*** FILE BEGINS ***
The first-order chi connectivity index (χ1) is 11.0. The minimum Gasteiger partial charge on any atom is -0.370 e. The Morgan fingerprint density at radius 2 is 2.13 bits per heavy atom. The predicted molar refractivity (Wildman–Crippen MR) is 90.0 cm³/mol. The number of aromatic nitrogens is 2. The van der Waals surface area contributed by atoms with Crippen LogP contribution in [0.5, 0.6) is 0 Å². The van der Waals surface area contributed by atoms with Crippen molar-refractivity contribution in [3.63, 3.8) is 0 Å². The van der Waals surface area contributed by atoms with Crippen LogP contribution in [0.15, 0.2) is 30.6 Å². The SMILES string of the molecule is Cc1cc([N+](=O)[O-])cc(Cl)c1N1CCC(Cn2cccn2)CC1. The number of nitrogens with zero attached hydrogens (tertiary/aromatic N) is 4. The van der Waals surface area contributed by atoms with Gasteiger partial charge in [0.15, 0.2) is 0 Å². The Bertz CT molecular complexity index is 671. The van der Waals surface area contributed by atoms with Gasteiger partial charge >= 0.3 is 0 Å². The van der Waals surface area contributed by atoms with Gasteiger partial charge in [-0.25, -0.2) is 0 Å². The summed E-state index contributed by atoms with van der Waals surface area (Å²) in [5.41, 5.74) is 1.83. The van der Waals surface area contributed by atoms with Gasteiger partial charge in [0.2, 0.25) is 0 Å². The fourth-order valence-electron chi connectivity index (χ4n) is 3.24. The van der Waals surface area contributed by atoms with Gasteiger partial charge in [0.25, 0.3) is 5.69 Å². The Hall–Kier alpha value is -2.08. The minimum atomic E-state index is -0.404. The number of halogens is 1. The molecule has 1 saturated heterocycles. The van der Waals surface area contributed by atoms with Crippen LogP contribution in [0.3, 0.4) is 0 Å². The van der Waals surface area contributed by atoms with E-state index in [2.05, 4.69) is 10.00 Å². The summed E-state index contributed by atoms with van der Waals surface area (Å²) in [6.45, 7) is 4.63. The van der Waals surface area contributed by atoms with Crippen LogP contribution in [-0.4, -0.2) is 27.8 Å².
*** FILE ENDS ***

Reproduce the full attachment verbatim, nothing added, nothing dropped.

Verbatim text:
The first-order chi connectivity index (χ1) is 11.0. The minimum Gasteiger partial charge on any atom is -0.370 e. The Morgan fingerprint density at radius 2 is 2.13 bits per heavy atom. The predicted molar refractivity (Wildman–Crippen MR) is 90.0 cm³/mol. The number of aromatic nitrogens is 2. The van der Waals surface area contributed by atoms with Crippen LogP contribution in [0.5, 0.6) is 0 Å². The van der Waals surface area contributed by atoms with Crippen molar-refractivity contribution in [3.63, 3.8) is 0 Å². The van der Waals surface area contributed by atoms with Crippen LogP contribution in [0.15, 0.2) is 30.6 Å². The SMILES string of the molecule is Cc1cc([N+](=O)[O-])cc(Cl)c1N1CCC(Cn2cccn2)CC1. The number of nitrogens with zero attached hydrogens (tertiary/aromatic N) is 4. The van der Waals surface area contributed by atoms with Gasteiger partial charge in [0.15, 0.2) is 0 Å². The Bertz CT molecular complexity index is 671. The van der Waals surface area contributed by atoms with Gasteiger partial charge >= 0.3 is 0 Å². The van der Waals surface area contributed by atoms with Gasteiger partial charge in [-0.25, -0.2) is 0 Å². The summed E-state index contributed by atoms with van der Waals surface area (Å²) in [5.41, 5.74) is 1.83. The van der Waals surface area contributed by atoms with Gasteiger partial charge in [0.2, 0.25) is 0 Å². The fourth-order valence-electron chi connectivity index (χ4n) is 3.24. The van der Waals surface area contributed by atoms with Gasteiger partial charge in [0.25, 0.3) is 5.69 Å². The Hall–Kier alpha value is -2.08. The minimum atomic E-state index is -0.404. The number of halogens is 1. The molecule has 1 saturated heterocycles. The van der Waals surface area contributed by atoms with Crippen LogP contribution in [0.3, 0.4) is 0 Å². The van der Waals surface area contributed by atoms with E-state index in [2.05, 4.69) is 10.00 Å². The summed E-state index contributed by atoms with van der Waals surface area (Å²) in [6.45, 7) is 4.63. The van der Waals surface area contributed by atoms with Crippen LogP contribution in [-0.4, -0.2) is 27.8 Å².